“Where is the wisdom we have lost in knowledge? Where is the knowledge we have lost in information?” – T.S. Eliot, Choruses from the Rock
Regardless of what one thinks about the therapeutic potential or lack thereof of psychedelics, the long piece by Michael Pollan in the New Yorker of 9 February 2015 enters the disorienting, funhouse mirror world of contemporary science. Pollan does his usual fine job of reporting who’s saying what in the field. But the piece presumes indifference or hostility to those vast realms of human knowledge and wisdom that dwell outside the narrow, political world of government- and corporate-funded research that passes for “objective” science.
To read his 8,000-plus words on the topic, you’d think that psilocybin had been discovered by 1960s hippies or their immediate predecessors in the psychology labs of well-endowed northeastern universities. Not once does Pollan acknowledge that knowledge and use of the drug stretch back into prehistory, that the Native tribes of northern Mexico and the American Southwest have long incorporated it into their religious rituals, that they had a thorough understanding of and yes, science surrounding its usage, its potentials and its power, that the idea of consuming such a drug for recreation would have struck them as sacrilegious, that our government has for years actively persecuted them for taking it.
I’d like to think that Pollan’s book – presumably there will be one – will cover this territory, but Pollan writes with such gee-whiz naivete that I’m not so sure. In reporting the subjects’ drug experiences (“’I understand love is the most powerful force on the planet’”), he seems unaware that their testimonies rather hilariously echo the 1970s routines of Cheech and Chong, comics who made a profession out of scripts involving characters too high to find the deadbolt to open the door for their drugged-out friend fleeing the police — they were too lost in their great and all-encompassing love. Which is only to say that the experiences Pollan reports echo pretty much all drug trips (see, and only for starters, Walter Benjamin’s Hashish in Marseille, ca. 1932, not to mention Carlos Casteneda’s bestselling Teachings of Don Juan, 1968). And yet the scientists, some of whom are old enough to know better, gush over the outcomes with all the enthusiasm required to ensure funding for years to come. Good scientists that they are, they’re willing and eager to prevaricate and dissimulate when funding is at stake.
Recently I asked a psychiatrist and leading researcher in the field, “Why do we need MRIs and double-blind studies to tell us what our wisdom traditions have been telling us for centuries?” A question for which he could not summon an answer – but he will not soon be incorporating it into his grant proposals, where first, foremost, and above all one must admire the naked emperor’s clothes – the whole enterprise of presuming that with the application of sufficient funds, everything can and will be explained.
I’m not denigrating research into possibilities that psychedelics might be useful in treating various ailments, not at all, though I admit to blanching at Pollan’s report of a scientist who’s injecting active ingredients of hallucinogens directly into his subjects’ bloodstream. (I knew some of those high-flying guys who went the direct injection route. They’re all dead.) I only want to point out that in this area as in so many others, science is several millennia behind human wisdom, which is formed out of and responds to human experience, which understood and employed careful trial-and-error with psilocybin long before the invention of the double-blind study.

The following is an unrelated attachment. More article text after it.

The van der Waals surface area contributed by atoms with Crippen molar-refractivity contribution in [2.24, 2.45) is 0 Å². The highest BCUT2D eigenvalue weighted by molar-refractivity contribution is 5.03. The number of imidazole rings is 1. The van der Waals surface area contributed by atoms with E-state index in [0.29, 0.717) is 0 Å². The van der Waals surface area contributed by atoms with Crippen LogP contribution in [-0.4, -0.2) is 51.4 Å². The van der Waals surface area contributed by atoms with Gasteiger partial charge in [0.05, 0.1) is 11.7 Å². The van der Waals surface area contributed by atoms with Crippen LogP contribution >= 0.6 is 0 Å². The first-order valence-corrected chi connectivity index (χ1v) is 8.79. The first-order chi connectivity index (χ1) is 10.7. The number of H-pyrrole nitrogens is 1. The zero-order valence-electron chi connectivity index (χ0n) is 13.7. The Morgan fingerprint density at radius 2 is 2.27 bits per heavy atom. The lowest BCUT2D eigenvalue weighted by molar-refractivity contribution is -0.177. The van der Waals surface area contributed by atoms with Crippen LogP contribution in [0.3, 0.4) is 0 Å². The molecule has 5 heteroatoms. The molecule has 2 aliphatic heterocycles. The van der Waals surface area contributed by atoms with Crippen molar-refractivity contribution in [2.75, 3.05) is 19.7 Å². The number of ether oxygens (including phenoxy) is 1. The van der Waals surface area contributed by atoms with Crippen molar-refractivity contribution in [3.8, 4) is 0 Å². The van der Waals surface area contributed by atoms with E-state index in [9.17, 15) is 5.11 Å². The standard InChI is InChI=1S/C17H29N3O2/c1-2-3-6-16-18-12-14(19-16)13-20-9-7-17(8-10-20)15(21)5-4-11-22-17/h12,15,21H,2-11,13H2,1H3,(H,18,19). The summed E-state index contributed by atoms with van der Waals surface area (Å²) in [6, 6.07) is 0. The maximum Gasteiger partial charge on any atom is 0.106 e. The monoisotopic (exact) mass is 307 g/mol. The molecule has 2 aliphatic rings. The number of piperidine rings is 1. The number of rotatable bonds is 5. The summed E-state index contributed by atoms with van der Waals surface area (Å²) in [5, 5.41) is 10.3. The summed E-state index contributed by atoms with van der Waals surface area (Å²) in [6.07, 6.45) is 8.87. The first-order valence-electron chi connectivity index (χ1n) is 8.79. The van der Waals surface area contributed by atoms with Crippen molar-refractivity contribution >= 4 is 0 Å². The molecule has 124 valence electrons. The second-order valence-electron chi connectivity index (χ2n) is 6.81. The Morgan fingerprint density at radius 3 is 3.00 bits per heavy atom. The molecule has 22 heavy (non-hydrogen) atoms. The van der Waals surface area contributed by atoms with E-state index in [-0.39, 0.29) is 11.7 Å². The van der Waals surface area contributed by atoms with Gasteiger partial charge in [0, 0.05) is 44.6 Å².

Reading Pollan is enough to make me doubt climate change, and that’s where the real tragedy lies. Science could offer us so much more, if it would only give up the notion that it has to reinvent the wheel, to tell us something that we *didn’t* already know. Do we need a double-blind study to “discover” that those who take psychedelics report a mystical encounter with God? In its insistence on its newness and nowness, science undercuts its own legitimacy with those of us who have some sense of the past, who trust their own experience of the world.
Pollan writes, “Meditation acquainted [Roland Griffiths, holder of a senior appointment in psychiatry at Johns Hopkins] with ‘something beyond a material world view that I can’t really talk to my colleagues about, because it involves metaphors or assumptions that I’m really uncomfortable with as a scientist.” Earlier in the piece Pollan quotes Griffiths as saying regarding psychedelics, “Can you think of another area of science regarded as so dangerous and taboo that all research gets shut down for decades?” I suggest that Griffiths has answered his own question, in speaking of “something beyond a material world view that [he] can’t really talk to his colleagues about.” What is shut down right now in science is any suggestion that knowledge has its limits; that there is a mystery at the heart of existence which can only be suggested through metaphor, through art.
But watch out. The scientists who are conducting such tests are, of course, at some point sooner than later (as in maybe yesterday, or well before they spoke to Pollan) going to yield to the temptation to experiment on themselves, and down that road lies the kind of madness about which Emily Dickinson, no stranger to the mystical experience, wrote.
Much Madness is divinest Sense -
To a discerning Eye -
Much Sense – the starkest Madness -
’Tis the Majority
In this, as all, prevail -
Assent – and you are sane -
Demur – you’re straightway dangerous -
And handled with a Chain -
“It didn’t take long for once respectable scientists such as Leary to grow impatient with the rigmarole of objective science,” Pollan writes. Maybe this time around, science will accommodate its mystics rather than casting us out. Maybe this time around it will come to see that for all its allure and beauty, empirical knowledge is only one of the ninety-nine ways of naming God.